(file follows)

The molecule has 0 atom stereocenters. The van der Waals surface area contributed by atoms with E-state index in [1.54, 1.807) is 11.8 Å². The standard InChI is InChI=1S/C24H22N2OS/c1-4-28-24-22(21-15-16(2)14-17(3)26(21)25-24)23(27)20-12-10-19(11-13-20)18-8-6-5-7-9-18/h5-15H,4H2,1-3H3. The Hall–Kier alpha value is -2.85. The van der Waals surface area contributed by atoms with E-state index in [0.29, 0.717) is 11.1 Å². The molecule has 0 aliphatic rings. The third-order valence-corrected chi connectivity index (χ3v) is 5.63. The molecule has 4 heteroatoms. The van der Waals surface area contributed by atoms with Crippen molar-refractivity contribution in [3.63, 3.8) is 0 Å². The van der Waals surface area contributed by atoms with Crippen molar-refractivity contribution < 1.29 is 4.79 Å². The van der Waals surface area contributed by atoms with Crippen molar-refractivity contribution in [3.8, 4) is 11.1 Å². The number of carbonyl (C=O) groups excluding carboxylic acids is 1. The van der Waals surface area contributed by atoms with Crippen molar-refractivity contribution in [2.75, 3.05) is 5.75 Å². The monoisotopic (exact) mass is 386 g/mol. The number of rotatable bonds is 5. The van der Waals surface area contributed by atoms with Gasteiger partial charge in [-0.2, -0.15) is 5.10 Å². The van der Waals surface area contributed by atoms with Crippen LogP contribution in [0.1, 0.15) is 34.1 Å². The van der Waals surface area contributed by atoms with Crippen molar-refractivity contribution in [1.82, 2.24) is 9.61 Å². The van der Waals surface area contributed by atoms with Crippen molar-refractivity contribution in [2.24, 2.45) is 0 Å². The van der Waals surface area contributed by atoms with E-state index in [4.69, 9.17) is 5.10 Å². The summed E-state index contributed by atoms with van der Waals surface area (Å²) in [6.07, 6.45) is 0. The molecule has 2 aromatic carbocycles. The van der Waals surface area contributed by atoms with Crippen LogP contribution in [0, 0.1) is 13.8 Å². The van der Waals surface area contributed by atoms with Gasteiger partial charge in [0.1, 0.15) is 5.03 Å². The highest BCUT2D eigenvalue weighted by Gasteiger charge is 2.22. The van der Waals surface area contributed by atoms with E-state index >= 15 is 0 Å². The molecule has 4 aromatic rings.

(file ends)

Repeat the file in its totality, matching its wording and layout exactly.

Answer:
The molecule has 0 atom stereocenters. The van der Waals surface area contributed by atoms with E-state index in [1.54, 1.807) is 11.8 Å². The standard InChI is InChI=1S/C24H22N2OS/c1-4-28-24-22(21-15-16(2)14-17(3)26(21)25-24)23(27)20-12-10-19(11-13-20)18-8-6-5-7-9-18/h5-15H,4H2,1-3H3. The Hall–Kier alpha value is -2.85. The van der Waals surface area contributed by atoms with E-state index in [0.29, 0.717) is 11.1 Å². The molecule has 0 aliphatic rings. The third-order valence-corrected chi connectivity index (χ3v) is 5.63. The molecule has 4 heteroatoms. The van der Waals surface area contributed by atoms with Crippen molar-refractivity contribution in [3.63, 3.8) is 0 Å². The van der Waals surface area contributed by atoms with Crippen molar-refractivity contribution < 1.29 is 4.79 Å². The van der Waals surface area contributed by atoms with Crippen molar-refractivity contribution in [3.8, 4) is 11.1 Å². The number of carbonyl (C=O) groups excluding carboxylic acids is 1. The van der Waals surface area contributed by atoms with Crippen molar-refractivity contribution in [2.75, 3.05) is 5.75 Å². The monoisotopic (exact) mass is 386 g/mol. The number of rotatable bonds is 5. The van der Waals surface area contributed by atoms with Gasteiger partial charge in [-0.2, -0.15) is 5.10 Å². The van der Waals surface area contributed by atoms with Crippen LogP contribution in [0.1, 0.15) is 34.1 Å². The van der Waals surface area contributed by atoms with Crippen molar-refractivity contribution in [1.82, 2.24) is 9.61 Å². The van der Waals surface area contributed by atoms with Crippen molar-refractivity contribution in [2.24, 2.45) is 0 Å². The van der Waals surface area contributed by atoms with E-state index in [4.69, 9.17) is 5.10 Å². The summed E-state index contributed by atoms with van der Waals surface area (Å²) in [6.07, 6.45) is 0. The molecule has 2 aromatic carbocycles. The van der Waals surface area contributed by atoms with Crippen LogP contribution in [0, 0.1) is 13.8 Å². The van der Waals surface area contributed by atoms with Gasteiger partial charge in [0.1, 0.15) is 5.03 Å². The highest BCUT2D eigenvalue weighted by Gasteiger charge is 2.22. The van der Waals surface area contributed by atoms with E-state index >= 15 is 0 Å². The molecule has 4 aromatic rings.